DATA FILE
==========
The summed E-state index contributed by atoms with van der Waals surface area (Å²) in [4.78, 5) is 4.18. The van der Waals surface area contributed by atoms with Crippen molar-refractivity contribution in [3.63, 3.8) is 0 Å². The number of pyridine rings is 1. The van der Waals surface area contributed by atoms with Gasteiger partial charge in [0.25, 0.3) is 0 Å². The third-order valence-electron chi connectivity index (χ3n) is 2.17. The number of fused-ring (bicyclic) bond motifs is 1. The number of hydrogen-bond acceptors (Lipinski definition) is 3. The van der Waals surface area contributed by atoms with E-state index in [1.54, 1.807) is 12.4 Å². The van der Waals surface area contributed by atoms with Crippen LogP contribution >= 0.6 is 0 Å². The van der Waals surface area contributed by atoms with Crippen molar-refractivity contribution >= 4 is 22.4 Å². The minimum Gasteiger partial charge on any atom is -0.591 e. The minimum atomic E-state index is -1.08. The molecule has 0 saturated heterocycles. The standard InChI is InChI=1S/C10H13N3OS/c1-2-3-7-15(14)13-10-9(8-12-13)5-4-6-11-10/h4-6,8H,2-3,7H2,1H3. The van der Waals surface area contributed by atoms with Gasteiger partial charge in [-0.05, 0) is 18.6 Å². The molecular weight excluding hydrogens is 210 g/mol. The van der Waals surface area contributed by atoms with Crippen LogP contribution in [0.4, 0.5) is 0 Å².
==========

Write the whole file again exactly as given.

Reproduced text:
The summed E-state index contributed by atoms with van der Waals surface area (Å²) in [4.78, 5) is 4.18. The van der Waals surface area contributed by atoms with Crippen molar-refractivity contribution in [3.63, 3.8) is 0 Å². The number of pyridine rings is 1. The van der Waals surface area contributed by atoms with Gasteiger partial charge in [0.25, 0.3) is 0 Å². The third-order valence-electron chi connectivity index (χ3n) is 2.17. The number of fused-ring (bicyclic) bond motifs is 1. The number of hydrogen-bond acceptors (Lipinski definition) is 3. The van der Waals surface area contributed by atoms with E-state index in [1.54, 1.807) is 12.4 Å². The van der Waals surface area contributed by atoms with Crippen LogP contribution >= 0.6 is 0 Å². The van der Waals surface area contributed by atoms with Crippen molar-refractivity contribution >= 4 is 22.4 Å². The minimum Gasteiger partial charge on any atom is -0.591 e. The minimum atomic E-state index is -1.08. The molecule has 0 saturated heterocycles. The standard InChI is InChI=1S/C10H13N3OS/c1-2-3-7-15(14)13-10-9(8-12-13)5-4-6-11-10/h4-6,8H,2-3,7H2,1H3. The van der Waals surface area contributed by atoms with Gasteiger partial charge in [-0.05, 0) is 18.6 Å². The molecular weight excluding hydrogens is 210 g/mol. The van der Waals surface area contributed by atoms with Crippen LogP contribution in [0.4, 0.5) is 0 Å².